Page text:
How To Grow Sweet Peas - Queen Of The Annuals

How To Grow Sweet Peas - Queen Of The Annuals

Their intoxicating scents and fabulous show of colours make sweet peas a must for your garden.

Sweet peas evoke thoughts of glorious cottage gardens bursting with a proliferation of flowers in a rainbow of colours. Who can forget the added attraction of their delicious heady scent? Not only do they make truly garden-worthy flowers, blooming for a minimum of two months during the summer, they also provide glorious cut flowers for the home. It's true that sweet peas perform much better if the flowers are not allowed to set seed, so regular cutting is essential.

Sweet peas are easy to grow. Sow seeds in October or January and overwinter in a cold frame or greenhouse. But don't despair if you missed out on planting time. We have a variety of sweet peas in stock at the moment.

Make sure you plant sweet peas in a sunny spot. Ideal garden conditions will also include well-cultivated soil fed with a proprietary feed such as Growing Success Organic Bedding Plant Fertiliser.

Lathyrus odorata are climbers that require support to look their best. Allow them to grow naturally up an obelisk to create an appealing focal point that every garden can accommodate. Patio gardeners can also experience the joy of the sweet pea with low-growing types such as the Cupid series. The gorgeous ‘Pink Cupid' produces pink and white bi-coloured flowers ideal for planting alone or in combination.

Tips for Success

  • Prepare and feed your ground before planting
  • Start of seeds in Autumn/Winter
  • Plant out in early spring
  • Plant in full sun
  • Keep well watered throughout the season
  • Cut, cut and cut again. Don't let the plants go to seed
  • Tie in plants to their supports regularly
  • Feed as necessary (let your plants be your guide) throughout the season. Ask us for advice on suitable products

Favourite Sweet Peas


Superb range to suit all situations. Best for first-time growers.

  • ‘Old Fashioned' or ‘Cottage Garden Mixed' - for colour and height
  • ‘Cupid' - only grows to 30cm; trails along the ground
  • ‘Continental Mixed' - suitable for container or obelisk
  • ‘Flower Arranger Mixed' - more unusual colours and longer stems

Grandiflora (Heirloom)

The original sweet pea with smaller flowers than the Spencer types.

  • ‘America' - crimson red stripes on a white background
  • ‘Black Knight' - deep maroon flowers
  • ‘Captain of the Blues' - deep blue and purple bi-colour
  • ‘Cupani' - purple/blue flowers with a very strong scent
  • ‘Lord Nelson' - well scented with indigo blue petals that darken at the edges
  • ‘Mrs Collier' (cream) - masses of rich cream flowers with greenish buds

Spencer straight colours

Strong growers that are also good in containers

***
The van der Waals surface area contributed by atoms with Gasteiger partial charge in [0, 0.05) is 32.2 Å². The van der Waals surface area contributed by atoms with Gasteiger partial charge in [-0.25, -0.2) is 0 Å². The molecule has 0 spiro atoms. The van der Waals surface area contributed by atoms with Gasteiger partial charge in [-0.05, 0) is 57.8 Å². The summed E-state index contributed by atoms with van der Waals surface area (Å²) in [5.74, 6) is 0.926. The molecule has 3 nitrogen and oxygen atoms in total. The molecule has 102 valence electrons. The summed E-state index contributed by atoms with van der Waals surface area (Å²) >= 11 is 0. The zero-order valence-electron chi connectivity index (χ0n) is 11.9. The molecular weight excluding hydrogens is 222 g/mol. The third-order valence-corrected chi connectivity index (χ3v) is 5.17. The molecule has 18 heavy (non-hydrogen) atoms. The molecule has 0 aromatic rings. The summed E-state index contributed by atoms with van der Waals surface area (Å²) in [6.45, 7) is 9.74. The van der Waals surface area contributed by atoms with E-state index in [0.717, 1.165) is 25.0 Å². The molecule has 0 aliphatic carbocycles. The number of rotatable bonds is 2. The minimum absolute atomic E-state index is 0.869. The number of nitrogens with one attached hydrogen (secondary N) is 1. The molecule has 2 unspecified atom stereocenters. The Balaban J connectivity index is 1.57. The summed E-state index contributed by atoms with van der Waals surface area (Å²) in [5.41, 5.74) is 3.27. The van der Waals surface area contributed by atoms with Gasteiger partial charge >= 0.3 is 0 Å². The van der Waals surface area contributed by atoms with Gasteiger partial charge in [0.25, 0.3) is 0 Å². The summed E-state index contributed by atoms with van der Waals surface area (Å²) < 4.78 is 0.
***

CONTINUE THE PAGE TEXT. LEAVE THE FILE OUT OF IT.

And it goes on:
• ‘Air Warden' - prolific, bright scarlet-cerise flowers
  • ‘Beaujolais' - large flowered deep burgundy colour, one of the darkest. Well scented
  • ‘Blue Velvet' - long stems with rich deep blue flowers. Well scented
  • ‘Leamington' - large deep lavender flowers on long stems. Strong scent
  • ‘Mrs R Bolton' - strong soft pink with large flowers. Well scented
  • ‘Princess Elizabeth' - salmon pink flowers over a cream petal. Well scented
  • ‘Swan Lake' - pure white - one of the best. Good scent and stem length
  • ‘Winston Churchill' - crimson flowers with well waved petals. Good grower

Premium range

Spencer types bred mainly for the show bench. Available with bigger floweras and longer stems, often in excess of 15 inches.

  • ‘Gwndoline' - large-flowered, bright rose and white flowers, with a strong scent. One of the very best.
  • ‘Charlie's Angel' - exceptionally pale blue, well ruffled flowers
  • ‘Royal Wedding' - large pure white flowers on long stems, reliable, well scented
  • ‘Jilly' - yellow buds open to a pale cream white, well scented, strong grower

A highlight last year was the ‘Help for Heroes' mix which is a sweet pea mixture with a very special mission. It was created to support the Help for Heroes charity appeal, which strives to make a real difference to the lives of servicemen and women wounded in Britain's current conflicts. The colours signify the three armed forces. Light blue represents the Royal Air Force, dark blue the Navy and red the Army.

Profile Image Angela Slater

Angela Slater

Daughter of a farmer and market gardener so have always had a connection with the outdoors, whether it was keeping animals or producing fruit, vegetables and cut flowers. Along with my work at Hayes Garden World I also have a smallholding, mainly breeding rare breed pigs. I gained an HND and BSc in Conservation and Environmental Land Management, as a result I am an ardent environmentalist and have a keen interest in environmentally friendly gardening. In my time at Hayes I worked for several years in the Outdoor Plant and Houseplant areas.